When I heard about Radxa's Taco—a Raspberry Pi Compute Module 4-powered NAS/router-in-a-box—I knew what must be done.
Load it up with as much SSD storage as I can afford, and see what it can do.
And after installing five Samsung 870 QVO 8TB SSDs and one Sabrent Rocket Q NVMe SSD—loading up every drive slot on the Taco to the tune of 48TB raw storage—I found out it can actually do a lot! Just... not very fast. At least not compared to a modern desktop.
Special thanks to Lambda for sponsoring this project—I was originally going to put a bunch of the cheapest SSDs I had on hand on the Taco and call it a day, but with Lambda's help I was able to buy the 8TB SSDs to make this the most overpowered Pi storage project ever!
What can it do?
Well, for starters, ZFS on the Pi is now easy. I wrote an entire ZFS-on-Pi guide here; you install the Pi kernel headers, then
apt install zfs-dkms zfsutils-linux and you're on your way.
And with the Compute Module 4's exposed PCI Express Gen 2.0 lane, you can use a decent SATA controller (the Taco uses JMicron's JMB585) and put as many SATA III drives as you want on the bus.
Sadly, the Pi's bus being only Gen 2 and x1 means you're quite limited in terms of bandwidth, though. All RAID levels (including RAIDZ1) basically maxed out the Pi's bus on sequential reads:
And of course, that Sabrent NVMe drive is quite bottlenecked, also only seeing a few hundred megabytes per second of throughput in the best case.
I was pleasantly surprised with how well ZFS performed, though—I initially thought a RAIDZ1 would be slower than a typical
mdadm-based RAID5 array, but it actually performed better in many cases.
But better's still not amazing, since the Pi's (relatively) anemic CPU throttles pretty much everything from the past decade, since PCI Express Gen 3 was a thing.
The Taco has another trick up it's sleeve, though (two, in fact)—since they are already using an ASMedia PCIe switch chip to split traffic between an M.2 NVMe slot and the SATA ports, they also placed a Realtek 8125b 2.5 Gbps Ethernet NIC onboard—so you get a 2.5G Ethernet port (in addition to the Pi CM4's built-in 1 Gbps NIC).
And to top that off, they'll also include a second M.2 slot—this time E-key—so you could add a WiFi 6 chip, or a machine learning accelerator, like Google's Coral TPU (note: drivers for the latter aren't working on any Pi yet, but new CM4-compatible boards may have a better shot!).
Anyways, I had to install Realtek's driver to get it running, but I found out the latest Pi OS kernel and firmware actually support Realtek chipsets out of the box now—no word yet on when that'll trickle down to a stable build (right now you have to run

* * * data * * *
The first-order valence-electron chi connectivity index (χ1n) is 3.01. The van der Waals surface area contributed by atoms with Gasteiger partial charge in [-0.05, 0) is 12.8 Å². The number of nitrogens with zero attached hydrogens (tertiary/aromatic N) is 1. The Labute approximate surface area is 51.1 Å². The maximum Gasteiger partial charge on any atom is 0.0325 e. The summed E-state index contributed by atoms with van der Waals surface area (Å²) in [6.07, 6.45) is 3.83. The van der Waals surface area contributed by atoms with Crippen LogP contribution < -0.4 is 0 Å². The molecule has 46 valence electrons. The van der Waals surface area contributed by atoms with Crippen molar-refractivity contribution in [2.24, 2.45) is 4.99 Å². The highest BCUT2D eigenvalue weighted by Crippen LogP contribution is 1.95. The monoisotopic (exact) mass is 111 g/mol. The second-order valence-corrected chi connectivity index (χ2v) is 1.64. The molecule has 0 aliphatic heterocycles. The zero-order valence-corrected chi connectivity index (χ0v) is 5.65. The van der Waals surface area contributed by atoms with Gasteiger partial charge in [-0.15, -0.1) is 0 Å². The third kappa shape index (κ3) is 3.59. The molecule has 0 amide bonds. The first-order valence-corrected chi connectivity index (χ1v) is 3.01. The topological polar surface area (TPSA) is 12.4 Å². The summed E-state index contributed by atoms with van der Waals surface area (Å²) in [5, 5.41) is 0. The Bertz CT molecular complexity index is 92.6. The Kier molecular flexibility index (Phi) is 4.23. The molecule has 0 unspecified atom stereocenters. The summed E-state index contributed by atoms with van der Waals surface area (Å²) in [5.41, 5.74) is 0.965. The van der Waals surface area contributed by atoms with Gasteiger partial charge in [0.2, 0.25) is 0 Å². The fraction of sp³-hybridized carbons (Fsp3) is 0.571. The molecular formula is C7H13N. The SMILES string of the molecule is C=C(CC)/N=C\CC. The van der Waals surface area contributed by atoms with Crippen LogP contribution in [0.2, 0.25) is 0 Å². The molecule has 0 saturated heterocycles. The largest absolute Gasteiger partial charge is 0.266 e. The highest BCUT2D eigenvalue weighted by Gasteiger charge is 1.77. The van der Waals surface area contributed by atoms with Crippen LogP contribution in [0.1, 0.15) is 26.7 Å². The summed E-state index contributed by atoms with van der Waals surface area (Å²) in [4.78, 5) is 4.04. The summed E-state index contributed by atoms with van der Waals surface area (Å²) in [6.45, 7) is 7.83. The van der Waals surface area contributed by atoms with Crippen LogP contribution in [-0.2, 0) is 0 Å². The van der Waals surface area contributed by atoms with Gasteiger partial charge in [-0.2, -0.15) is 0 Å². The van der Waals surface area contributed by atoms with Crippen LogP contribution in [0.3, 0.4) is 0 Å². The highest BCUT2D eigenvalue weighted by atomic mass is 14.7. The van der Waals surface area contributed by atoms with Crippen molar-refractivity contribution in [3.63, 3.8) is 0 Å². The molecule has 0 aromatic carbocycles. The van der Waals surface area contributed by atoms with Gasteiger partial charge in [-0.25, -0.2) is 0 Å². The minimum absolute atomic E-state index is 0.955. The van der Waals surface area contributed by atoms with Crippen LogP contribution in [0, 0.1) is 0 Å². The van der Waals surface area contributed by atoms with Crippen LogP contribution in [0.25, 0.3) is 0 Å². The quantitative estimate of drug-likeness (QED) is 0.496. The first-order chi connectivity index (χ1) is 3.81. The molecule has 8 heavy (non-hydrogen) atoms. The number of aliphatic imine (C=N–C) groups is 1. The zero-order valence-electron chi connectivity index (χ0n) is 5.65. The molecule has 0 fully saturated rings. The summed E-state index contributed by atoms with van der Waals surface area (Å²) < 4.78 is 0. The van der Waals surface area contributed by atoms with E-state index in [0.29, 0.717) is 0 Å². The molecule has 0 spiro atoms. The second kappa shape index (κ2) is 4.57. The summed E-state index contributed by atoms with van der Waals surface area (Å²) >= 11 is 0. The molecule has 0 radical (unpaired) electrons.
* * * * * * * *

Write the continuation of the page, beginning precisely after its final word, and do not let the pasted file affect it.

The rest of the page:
rpi-update to get it).
I tested the 2.5G network throughput and didn't have any trouble saturating my home network at 2.35 Gbps both ways to my other high-speed devices.
Having 2.5G networking and a bunch of SATA drives, I also tested Samba file copy performance on the various configurations:
And here's where the Pi's story falls apart a little—and why it's probably best to throw higher-speed storage at a processor able to keep up. Because the CPU is bottlenecking the RAID parity calculations already, the interrupts that hit when network traffic goes up results in a lot lower performance than you might expect.
I think the ideal setup for a Pi-based storage device would be low-end SSDs (or even 3.5" HDDs—they work with the Taco too, though you will need SATA/power extension cables), and RAID 1 or RAID 10 (or ZFS stripe+mirror). That way the Pi's CPU will be free when it comes to putting through more network traffic.
Over gigabit networks, the Pi is perfectly adequate, but I like to go big or go home, so I target 2.5G (minimum) for all my new gear.
It remains to be seen whether any of the higher-end cards I've been testing might be able to transfer data direct from storage to the network (and vice-versa). Supposedly this is A Thing™ with some Mellanox and Intel network cards and NVMe storage, but it's not clear if that's something that requires deeper PCI Express system support that's not implemented on the Pi.
Taco Availability and the CM3
Unlike many projects I've looked at this year, the Taco (board only) will be available for sale soon—by the end of this year—for under $100. And a full kit with the board, a nice metal case, and a CM4 will be available early next year for $200.
And in other interesting news, Radxa also sent me one of their CM3 boards with the Taco. It's basically a drop-in replacement for the CM4 that uses a higher-clocked Rockchip RK3566, and might solve some of the PCIe trouble I've had with the CM4.
Check out my video for a full review of the Taco and some more tidbits that I left out of this post for brevity's sake: